At the risk of looking like I'm trolling, I'd like to clarify the points I made. Leo is of course right in defending Oregano 3, but I think he's been a bit too quick to read into what I mentioned, so I'll ask my question again.
If Oregano 3 is delayed until the end of the year, then what will it bring to the table?
Let's assume for the moment that NetSurf, Firefox and Oregano will by that time supports almost all of CSS/HTML4 etc that's
If it was released now, then O3 would clearly give a much better experience as a RISC OS application than Firefox. It would probably also be faster with many activities. The point is that by the end of the year, this gap will have likely closed considerably. The main thing (AFAICT) O3 will be able to offer by then over NS/Firefox will be Flash - and that too is being slowly addressed by work on gplflash2 et al. That is really the main reason that I would be concerned about the ecnomics if I were Richard.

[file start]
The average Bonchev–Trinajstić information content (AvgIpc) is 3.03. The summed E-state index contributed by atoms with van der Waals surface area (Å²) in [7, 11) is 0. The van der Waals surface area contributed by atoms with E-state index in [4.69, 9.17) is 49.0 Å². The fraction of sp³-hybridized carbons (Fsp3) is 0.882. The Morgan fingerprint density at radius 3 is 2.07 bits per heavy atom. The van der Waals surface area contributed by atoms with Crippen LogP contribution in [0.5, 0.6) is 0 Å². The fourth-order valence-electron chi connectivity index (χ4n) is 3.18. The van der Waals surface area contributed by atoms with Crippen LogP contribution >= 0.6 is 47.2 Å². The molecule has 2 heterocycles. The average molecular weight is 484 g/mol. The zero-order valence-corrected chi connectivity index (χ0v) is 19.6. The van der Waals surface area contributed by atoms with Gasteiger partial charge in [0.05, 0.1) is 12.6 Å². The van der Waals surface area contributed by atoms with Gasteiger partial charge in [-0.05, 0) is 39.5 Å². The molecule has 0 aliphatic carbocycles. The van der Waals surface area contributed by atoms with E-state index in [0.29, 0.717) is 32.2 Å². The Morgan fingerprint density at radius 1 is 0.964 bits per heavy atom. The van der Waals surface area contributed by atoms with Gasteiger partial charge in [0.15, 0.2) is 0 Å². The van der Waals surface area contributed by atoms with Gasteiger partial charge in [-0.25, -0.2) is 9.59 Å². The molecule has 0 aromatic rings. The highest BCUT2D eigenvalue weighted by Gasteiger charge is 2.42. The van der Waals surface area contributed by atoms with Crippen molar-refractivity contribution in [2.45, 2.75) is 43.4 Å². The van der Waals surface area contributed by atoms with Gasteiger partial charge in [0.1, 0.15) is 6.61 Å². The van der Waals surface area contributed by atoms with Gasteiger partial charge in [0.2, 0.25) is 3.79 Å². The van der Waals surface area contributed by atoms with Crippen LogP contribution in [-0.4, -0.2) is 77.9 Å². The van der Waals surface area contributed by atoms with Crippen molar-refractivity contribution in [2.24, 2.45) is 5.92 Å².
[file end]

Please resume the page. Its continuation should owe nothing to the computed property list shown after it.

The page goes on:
As for future development of Oregano - I have no reason to doubt that will continued unabated. Obviously Oregan have considerable interest in pleasing companies like Sony - but again, the question is about RISC OS. Remember also that development of Fresco and Browse also continued after the last versions were made generally available for RISC OS, and also the large gaps between RISC OS releases of O1 and O2. I think this is a valid basis for my concern about commerical browsers on RISC OS, and one at least some users share. On the other hand, I'm sure that other users will be happy to take GeneSys/Oregan on their word that there will be plenty of updates; there too, is basis for such belief.
I'm also aware that the release process for software (any software) can potentially be quite lengthy. Releasing a new version of Firefox can take at least an hour to make sure everything's ok. NetSurf developers have perhaps wisely avoided this by automating the process - something that's also done for many of my other programs. But in a commerical situation, many people have to be happy, and there may be lots of requirements to meet. It is potentially a costly and lengthy process (I'm not suggesting that it is or isn't in the case of Oregano, since I don't know); this may be part of Richard's concern to not release until it's "just right"; and the cost of orchestrating fix up releases may be considerable.
In conclusion, I think my concerns about the slipping dates of Oregano 3 are justified - and not just because I happen to be developing Firefox. Any financial model based upon such a small market (and I certainly include the UPP) is most certainly risky.